50 year old horse with a sway-back to match---time for the glue factory.

By
Home Inspector with Charles Buell Inspections Inc.

In older homes that were what we call “stick-built,” finding roofs that sag a bit is not uncommon.

Sometimes this sagging is cosmetic---other times repairs are called for to prevent actual collapse of the roof.

As you can see in the following picture this old horse had quite a sag in half of the roof (from the chimney to the end of the house).  The portion that was not sagging was over the vaulted kitchen and living room areas---and was well supported by an adequate beam for the span.  The back half of the home, where the bedrooms and bathrooms were, was framed conventionally with a ridge board and rafters.  The ridge board was made of two pieces that butted together in the middle.  This span was way too long to rely on a single 2x6 board to support the roof---even if it was not spliced.  There should have been intermediate supports for the ridge beam in at least the middle where the splice was.

Sagging Roof

So for 50 years this roof has been settling---a little more every year just under its own weight, seasonal snow loads and additional layers of roofing materials.

It is not unusual to have an unsupported ridge boards---about all the ridge board does is to give the builder a way to assemble the rafters and to space the rafters.  It would be “possible” to build the roof without it---just like we do with trusses which have no ridge boards---but it would be considerably more difficult.  Once the roof is sheathed and the framing is complete the ridge board really does not serve much function and is not relied upon to support the roof structurally.

This is all especially true of roofs that are fairly steep---like 6/12 and steeper.  These roofs will usually have collar ties and/or intermediate knee-wall structures to assist in supporting the roof to resist sagging.  As roofs become flatter these intermediate supports become even more critical and in most cases you would probably want to support the ridge board to prevent sagging.

It is not rocket science that this very low pitched roof needed more support---and fortunately will be a very easy fix for any experienced framing contractor.  The roof was leaking at the time of inspection so making repairs in conjunction with the roof replacement was recommended.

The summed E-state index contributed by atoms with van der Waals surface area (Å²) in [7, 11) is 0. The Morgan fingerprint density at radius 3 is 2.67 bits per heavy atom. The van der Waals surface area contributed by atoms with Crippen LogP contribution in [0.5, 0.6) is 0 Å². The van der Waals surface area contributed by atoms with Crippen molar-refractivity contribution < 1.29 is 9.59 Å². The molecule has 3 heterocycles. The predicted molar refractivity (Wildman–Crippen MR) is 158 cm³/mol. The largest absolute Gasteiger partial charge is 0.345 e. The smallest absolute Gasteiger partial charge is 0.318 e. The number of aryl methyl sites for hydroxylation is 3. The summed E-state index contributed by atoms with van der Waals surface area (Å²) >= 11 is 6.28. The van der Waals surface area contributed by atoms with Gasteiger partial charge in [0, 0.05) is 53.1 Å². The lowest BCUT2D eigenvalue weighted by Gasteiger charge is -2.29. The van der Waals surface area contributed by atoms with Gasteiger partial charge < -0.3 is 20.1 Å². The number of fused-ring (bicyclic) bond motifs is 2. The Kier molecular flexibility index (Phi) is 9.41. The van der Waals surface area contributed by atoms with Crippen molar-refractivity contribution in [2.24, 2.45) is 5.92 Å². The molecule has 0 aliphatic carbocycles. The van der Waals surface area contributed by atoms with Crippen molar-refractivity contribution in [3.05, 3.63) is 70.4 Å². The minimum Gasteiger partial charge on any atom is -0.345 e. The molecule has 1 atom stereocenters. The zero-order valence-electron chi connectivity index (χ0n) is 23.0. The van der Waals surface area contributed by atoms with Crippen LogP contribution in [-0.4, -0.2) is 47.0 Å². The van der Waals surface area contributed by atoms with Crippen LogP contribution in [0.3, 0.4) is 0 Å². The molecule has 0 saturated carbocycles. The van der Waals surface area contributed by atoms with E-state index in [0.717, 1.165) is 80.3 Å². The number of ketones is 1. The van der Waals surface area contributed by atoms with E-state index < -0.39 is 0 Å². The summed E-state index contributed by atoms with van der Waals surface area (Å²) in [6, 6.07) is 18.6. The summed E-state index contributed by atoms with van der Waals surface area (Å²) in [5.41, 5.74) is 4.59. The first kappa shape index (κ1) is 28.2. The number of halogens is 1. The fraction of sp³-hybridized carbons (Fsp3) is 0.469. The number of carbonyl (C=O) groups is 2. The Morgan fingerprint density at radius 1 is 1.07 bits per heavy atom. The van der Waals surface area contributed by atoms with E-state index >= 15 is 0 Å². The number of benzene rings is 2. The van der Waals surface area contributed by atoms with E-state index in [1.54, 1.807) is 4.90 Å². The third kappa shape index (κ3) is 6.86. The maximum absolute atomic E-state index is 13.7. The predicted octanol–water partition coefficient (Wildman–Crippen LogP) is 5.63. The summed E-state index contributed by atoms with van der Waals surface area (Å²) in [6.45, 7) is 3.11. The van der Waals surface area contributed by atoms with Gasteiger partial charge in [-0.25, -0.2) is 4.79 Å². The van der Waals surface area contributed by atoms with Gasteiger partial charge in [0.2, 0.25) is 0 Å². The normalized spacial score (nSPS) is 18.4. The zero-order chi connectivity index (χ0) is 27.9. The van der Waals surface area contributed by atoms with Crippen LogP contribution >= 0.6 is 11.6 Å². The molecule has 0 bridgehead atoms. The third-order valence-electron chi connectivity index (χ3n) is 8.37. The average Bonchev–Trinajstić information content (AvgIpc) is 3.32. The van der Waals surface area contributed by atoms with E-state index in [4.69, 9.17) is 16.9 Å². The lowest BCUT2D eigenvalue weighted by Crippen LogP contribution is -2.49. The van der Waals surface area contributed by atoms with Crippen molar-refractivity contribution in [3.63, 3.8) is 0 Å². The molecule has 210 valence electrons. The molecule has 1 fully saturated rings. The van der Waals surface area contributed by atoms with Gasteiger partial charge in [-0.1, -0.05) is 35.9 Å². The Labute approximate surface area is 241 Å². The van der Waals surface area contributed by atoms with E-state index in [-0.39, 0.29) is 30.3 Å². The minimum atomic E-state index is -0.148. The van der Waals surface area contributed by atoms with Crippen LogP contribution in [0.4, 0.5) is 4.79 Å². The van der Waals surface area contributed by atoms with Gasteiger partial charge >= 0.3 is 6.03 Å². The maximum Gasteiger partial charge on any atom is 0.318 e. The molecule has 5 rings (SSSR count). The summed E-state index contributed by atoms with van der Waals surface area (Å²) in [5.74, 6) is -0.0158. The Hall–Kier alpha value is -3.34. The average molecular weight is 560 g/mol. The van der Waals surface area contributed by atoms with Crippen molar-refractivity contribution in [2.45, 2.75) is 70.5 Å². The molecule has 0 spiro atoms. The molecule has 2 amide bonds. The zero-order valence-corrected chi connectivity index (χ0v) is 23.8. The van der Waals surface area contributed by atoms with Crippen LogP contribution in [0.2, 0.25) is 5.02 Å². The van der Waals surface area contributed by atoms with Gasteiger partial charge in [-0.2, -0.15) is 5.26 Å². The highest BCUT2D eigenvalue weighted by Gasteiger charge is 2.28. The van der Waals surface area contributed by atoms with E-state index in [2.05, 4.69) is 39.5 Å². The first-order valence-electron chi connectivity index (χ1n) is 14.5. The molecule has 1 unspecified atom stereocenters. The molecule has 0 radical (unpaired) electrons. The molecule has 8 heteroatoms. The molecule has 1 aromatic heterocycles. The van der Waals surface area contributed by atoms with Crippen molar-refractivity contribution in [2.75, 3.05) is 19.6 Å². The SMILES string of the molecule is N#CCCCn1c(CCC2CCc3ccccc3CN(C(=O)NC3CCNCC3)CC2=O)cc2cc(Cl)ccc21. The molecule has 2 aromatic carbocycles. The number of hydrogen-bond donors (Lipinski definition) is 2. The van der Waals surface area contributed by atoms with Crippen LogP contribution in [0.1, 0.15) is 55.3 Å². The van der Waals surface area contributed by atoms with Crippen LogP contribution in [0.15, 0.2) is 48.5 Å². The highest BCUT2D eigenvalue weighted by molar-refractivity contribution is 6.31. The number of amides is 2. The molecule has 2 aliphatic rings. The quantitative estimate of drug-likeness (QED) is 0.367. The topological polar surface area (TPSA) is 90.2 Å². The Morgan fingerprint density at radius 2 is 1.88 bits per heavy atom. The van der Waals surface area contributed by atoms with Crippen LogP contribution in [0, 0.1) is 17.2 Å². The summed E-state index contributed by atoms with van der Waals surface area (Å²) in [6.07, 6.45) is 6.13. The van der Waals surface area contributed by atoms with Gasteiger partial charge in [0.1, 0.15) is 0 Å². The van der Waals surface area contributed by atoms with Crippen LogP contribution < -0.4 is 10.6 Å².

This old horse was not really ready for the glue factory---or even to be put out to pasture after all.

Now if you want to see a horse that IS ready for the glue factory take a look at this next picture.

Sway back roof

This shed at a neighbor's house, near where I live, has been this way for at least 16 years---leaving me to conclude that a garbage can on top of Grandma's old Desoto sedan must be what is holding up the roof.

 

Charles Buell, Seattle Home Inspector

 

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Rainer
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Robert Butler
Montreal, Canada, Home Inspector
Aspect Inspection

Charles think in terms of breaking the habit. Catastrophic would be the accelerated collapse.

February 24, 2011 11:30 AM
Ambassador
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Charles Buell
Seattle Home Inspector
Charles Buell Inspections Inc.

February 24, 2011 12:14 PM
Rainmaker
1,172,511
Steven L. Smith
Bellingham WA Home Inspector
King of the House Home Inspection, Inc

Dear Mr Charles,

I have a serious interest in submitting an offer on that second place. Very sweet deal. My movie royalties are burning a hole in my pocket.

Nutsy

February 24, 2011 03:04 PM
Rainmaker
1,172,511
Steven L. Smith
Bellingham WA Home Inspector
King of the House Home Inspection, Inc

Mr Charles,

I do not take to being begnored and I walk all roofs and skylights

Nutsy

February 26, 2011 04:23 PM
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Charles Buell
Seattle Home Inspector
Charles Buell Inspections Inc.

But Nutsy, you are my favorite critter to ignore

February 26, 2011 04:38 PM
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My blog is intended to provide information related to home inspections in Seattle, surrounding communities and anyone else interested. Sometimes I will provide information that has nothing to do with home inspections. Enjoy!

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